That depends on many factors such as seeing conditions, scope mechanical stability, optics quality, thermal stability, experience level of the observer, and whether a paracorr is used or not.


3) Should those with f4.9 get an XLK?

Everyone needs to do their own research and decide. For example, read Don’s response above. Don is an experienced observer who researched and made his decision to get the XLK. In my case, I am a collimation perfectionist and I will not be happy until my XLK-C agrees with the Blackcat and my HG laser tools – but that is just me. Here is my philosophy: I like to perfect all conditions within my control that impacts the quality of my views. That will leave the largest error margin for all other conditions beyond my control.

It is wonderful when everything comes together. Last night I observed Ganymede shadow transitioning across Jupiter. Seeing was great and I perfected collimation. I was able to push my 10” reflector up to 500X. Not only I saw both Ganymede and its shadow as discs but I was flabbergasted when the shadow gradually became elongated with the major axis point in Jupiter's pole direction towards the end of the transition. Moments like this in good seeing condition makes you appreciate both the premium optics and good collimation .

Jason


Post Extras: Print Post   Remind Me!   Notify Moderator  
Chucky
sage
*****

Reged: 04/16/10

Loc: Dublin, Ohio
Re: Concise thread about autocollimators+improveme new [Re: Jason D]
      #5631120 - 01/19/13 07:37 AM

<< As my scope cools, even differential contraction of the aluminum poles changes collimation in the AC until the scope gets near the ambient temperature. >>

As a scope is a living and breathing collection of parts....constantly expanding, contracting, bending, twisting (even if only a tad), I sometimes wonder if anguishing about the last 1 or 2 percent of collimation is worth the worry or effort with an AC. But of course it is.....as it never hurts to always start from the best precision one can obtain (especially with fast scopes)....much like getting the best initial alignment with digital setting circles!


Post Extras: Print Post   Remind Me!   Notify Moderator  
howard929
Member
*****

Reged: 01/02/11

Loc: Low End of High Ground
Re: Concise thread about autocollimators+improveme [Re: Chucky]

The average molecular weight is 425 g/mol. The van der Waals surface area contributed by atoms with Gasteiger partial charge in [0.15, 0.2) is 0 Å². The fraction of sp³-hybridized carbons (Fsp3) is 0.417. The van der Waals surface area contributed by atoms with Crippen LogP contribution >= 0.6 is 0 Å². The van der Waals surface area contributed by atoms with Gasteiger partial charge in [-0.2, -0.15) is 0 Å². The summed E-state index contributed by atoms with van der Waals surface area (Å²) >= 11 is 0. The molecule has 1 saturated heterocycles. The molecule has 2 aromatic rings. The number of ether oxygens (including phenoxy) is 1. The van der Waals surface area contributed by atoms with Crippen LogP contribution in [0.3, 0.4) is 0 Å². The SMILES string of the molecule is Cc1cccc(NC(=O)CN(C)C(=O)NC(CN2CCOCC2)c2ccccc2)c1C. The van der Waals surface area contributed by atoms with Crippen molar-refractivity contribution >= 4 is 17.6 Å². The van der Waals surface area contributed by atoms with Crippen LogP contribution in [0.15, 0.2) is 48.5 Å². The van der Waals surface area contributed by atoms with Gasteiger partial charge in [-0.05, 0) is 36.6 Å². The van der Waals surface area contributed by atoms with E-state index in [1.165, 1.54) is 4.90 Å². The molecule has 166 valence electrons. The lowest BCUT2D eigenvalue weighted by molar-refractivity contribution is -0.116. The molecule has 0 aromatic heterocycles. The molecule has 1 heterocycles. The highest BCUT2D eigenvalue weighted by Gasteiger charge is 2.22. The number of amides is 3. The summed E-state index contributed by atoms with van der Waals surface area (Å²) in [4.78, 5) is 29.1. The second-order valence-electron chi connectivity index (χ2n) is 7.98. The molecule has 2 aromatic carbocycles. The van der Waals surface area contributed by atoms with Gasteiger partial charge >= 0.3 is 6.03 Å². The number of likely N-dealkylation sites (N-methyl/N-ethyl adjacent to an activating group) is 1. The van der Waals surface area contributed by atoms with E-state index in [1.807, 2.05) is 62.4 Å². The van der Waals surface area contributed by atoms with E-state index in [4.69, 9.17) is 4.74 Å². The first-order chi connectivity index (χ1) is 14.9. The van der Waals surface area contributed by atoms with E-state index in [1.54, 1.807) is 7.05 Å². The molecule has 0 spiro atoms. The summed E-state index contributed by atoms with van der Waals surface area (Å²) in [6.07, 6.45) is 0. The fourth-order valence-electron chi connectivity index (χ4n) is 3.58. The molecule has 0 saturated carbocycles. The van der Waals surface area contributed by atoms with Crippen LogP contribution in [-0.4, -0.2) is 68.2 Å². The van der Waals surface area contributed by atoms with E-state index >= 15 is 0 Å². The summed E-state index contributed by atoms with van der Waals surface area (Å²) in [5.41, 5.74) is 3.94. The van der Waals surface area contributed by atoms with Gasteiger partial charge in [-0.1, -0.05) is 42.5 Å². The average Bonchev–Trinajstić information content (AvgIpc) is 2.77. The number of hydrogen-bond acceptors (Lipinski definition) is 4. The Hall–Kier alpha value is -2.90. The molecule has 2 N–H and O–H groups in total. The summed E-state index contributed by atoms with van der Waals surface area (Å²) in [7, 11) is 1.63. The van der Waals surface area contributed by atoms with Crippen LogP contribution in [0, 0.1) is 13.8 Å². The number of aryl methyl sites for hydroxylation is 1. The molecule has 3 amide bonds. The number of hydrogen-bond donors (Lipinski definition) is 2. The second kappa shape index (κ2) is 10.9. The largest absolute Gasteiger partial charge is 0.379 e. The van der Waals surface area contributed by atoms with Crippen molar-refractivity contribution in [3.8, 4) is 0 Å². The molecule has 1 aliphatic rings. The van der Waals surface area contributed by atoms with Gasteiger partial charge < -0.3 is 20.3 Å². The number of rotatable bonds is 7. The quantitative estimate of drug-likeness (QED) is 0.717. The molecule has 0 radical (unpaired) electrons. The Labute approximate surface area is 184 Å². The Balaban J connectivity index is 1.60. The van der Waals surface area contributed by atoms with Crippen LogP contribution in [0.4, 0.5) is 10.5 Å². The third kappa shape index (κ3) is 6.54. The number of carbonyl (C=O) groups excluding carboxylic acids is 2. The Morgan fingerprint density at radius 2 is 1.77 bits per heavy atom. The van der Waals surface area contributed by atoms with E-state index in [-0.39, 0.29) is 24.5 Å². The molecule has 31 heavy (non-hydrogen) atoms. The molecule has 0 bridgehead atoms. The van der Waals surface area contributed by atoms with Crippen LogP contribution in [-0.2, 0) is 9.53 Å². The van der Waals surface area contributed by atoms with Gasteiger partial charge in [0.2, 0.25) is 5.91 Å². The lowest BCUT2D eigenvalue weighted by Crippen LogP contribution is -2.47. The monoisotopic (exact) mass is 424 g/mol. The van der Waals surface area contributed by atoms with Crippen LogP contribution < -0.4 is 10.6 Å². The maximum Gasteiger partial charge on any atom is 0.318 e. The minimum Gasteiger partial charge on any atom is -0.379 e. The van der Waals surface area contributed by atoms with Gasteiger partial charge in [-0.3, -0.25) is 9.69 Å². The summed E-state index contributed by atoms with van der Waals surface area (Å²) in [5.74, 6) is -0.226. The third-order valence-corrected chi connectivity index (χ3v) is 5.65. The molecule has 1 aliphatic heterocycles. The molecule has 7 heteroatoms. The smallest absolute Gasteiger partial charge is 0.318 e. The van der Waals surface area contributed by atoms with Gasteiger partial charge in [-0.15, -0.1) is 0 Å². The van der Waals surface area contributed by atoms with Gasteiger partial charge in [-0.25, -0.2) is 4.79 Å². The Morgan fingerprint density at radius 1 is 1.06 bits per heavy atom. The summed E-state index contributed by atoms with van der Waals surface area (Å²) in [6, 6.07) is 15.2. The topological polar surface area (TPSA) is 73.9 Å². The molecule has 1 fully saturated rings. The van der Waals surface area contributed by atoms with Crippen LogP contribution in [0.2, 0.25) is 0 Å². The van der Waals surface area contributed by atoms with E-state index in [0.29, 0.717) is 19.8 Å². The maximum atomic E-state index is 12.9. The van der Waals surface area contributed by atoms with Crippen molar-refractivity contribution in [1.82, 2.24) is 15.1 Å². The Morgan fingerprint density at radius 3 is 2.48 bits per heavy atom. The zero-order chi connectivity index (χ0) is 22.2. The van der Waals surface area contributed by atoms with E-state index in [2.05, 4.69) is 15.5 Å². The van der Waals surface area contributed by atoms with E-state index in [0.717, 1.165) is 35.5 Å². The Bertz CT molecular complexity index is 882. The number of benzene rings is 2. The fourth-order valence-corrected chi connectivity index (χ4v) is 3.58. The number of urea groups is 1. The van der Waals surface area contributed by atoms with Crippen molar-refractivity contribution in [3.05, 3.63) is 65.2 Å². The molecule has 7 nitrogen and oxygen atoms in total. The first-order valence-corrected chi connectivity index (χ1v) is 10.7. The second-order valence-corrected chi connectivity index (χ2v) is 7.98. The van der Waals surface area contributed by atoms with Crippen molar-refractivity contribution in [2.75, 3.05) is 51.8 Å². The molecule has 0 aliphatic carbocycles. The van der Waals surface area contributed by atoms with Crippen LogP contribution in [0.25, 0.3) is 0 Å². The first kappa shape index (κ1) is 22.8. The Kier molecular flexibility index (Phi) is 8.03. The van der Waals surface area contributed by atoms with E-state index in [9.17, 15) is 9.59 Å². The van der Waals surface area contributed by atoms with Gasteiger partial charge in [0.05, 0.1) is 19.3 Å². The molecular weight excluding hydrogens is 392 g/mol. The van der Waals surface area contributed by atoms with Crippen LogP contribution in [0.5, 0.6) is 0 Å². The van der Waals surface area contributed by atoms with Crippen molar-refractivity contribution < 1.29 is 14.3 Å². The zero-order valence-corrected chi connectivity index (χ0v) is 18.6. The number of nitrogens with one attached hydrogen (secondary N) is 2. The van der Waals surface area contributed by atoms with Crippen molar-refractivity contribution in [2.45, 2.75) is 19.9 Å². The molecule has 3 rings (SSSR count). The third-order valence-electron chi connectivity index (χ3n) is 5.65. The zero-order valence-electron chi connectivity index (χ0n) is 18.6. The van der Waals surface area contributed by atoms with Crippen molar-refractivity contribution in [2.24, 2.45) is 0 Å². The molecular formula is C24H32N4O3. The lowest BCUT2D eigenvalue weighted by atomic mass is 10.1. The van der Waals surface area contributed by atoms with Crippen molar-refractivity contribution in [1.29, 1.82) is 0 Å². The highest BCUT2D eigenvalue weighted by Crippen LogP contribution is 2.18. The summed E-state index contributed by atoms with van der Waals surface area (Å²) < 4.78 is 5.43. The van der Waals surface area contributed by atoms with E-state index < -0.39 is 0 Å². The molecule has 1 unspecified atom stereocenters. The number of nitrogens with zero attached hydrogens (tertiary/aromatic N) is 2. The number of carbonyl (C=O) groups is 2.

#5631470 - 01/19/13 12:22 PM

Any method of collimation that results in 800x views is more then good enough for me to consider as a viable option. And there is one among us who does that after using the Glatter system. Besides, here in the wild foot hills of Long Island I'm more concerned about what's sneaking up on me in the dark then I am about that last 1 or 2 percent you speak of.

Post Extras: Print Post   Remind Me!   Notify Moderator  
memoryman
member


Reged: 03/27/11

Loc: UK
Re: Concise thread about autocollimators+improvements new [Re: EdTheEdge]
      #5768486 - 03/31/13 10:34 AM

I concur with EdTheEdge, excellent in depth article, but I'll have to revisit many times before I fully understand it all!!
P.S. Is the CAM amendment absolutely necessary and if so is it available?


Post Extras: Print Post   Remind Me!   Notify Moderator  
Jason D
Postmaster
*****

Reged: 10/21/06

Loc: California
Re: Concise thread about autocollimators+improvements new [Re: memoryman]
      #5768625 - 03/31/13 11:39 AM

Quote:

P.S. Is the CAM amendment absolutely necessary and if so is it available?




A CAM adds little value when getting a combination of a Blackcat XL cheshire and an Infinity XLK autocollimator.
The CAM will eliminate the need for the Blackcat XL cheshire; however, it might not be as intuitive to use and will require some practice.
Jim Fly from Catseye has been offering the CAM as a special order.

Jason


Post Extras: Print Post   Remind Me!   Notify Moderator  
davidpitre
Post Laureate
*****

Reged: 05/10/05

Loc: Central Texas
Re: Concise thread about autocollimators+improveme new [Re: Starman1]
      #5768666 - 03/31/13 12:03 PM

Quote:

But it is a VERY rare scope that can move up and down over a wide range without seeing collimation changes in an autocollimator




This is a good point and often missed. I have yet to see a newtonian that can swing from 20 to 90 degrees without images moving in the autocollimator. In the vast majority of scopes I've seen, secondary shift can be seen with a laser as the scope moves in altitude, many times with as little as 30-40 degrees tilt of the telescope. In my mind this puts confidence in good collimation in a different perspective.


Post Extras: Print Post   Remind Me!   Notify Moderator  
Pages: << 2 | 3 | 4 | 5 | 6 | 7 | 8 | 9 | 10 | 11 | 12 | 13 | 14 | 15 | 16 | 17 | 18 | 19 | 20 | 21 | 22 | (show all)


Extra information
18 registered and 26 anonymous users are browsing this forum.

Moderator:  ausastronomer, Phillip Creed, JayinUT, okieav8r 

Print Thread

Forum Permissions
      You cannot start new topics
      You cannot reply to topics
      HTML is disabled
      UBBCode is enabled


Thread views: 45610

Jump to

CN Forums Home


Cloudy Nights LLC
Cloudy Nights Sponsor: Astronomics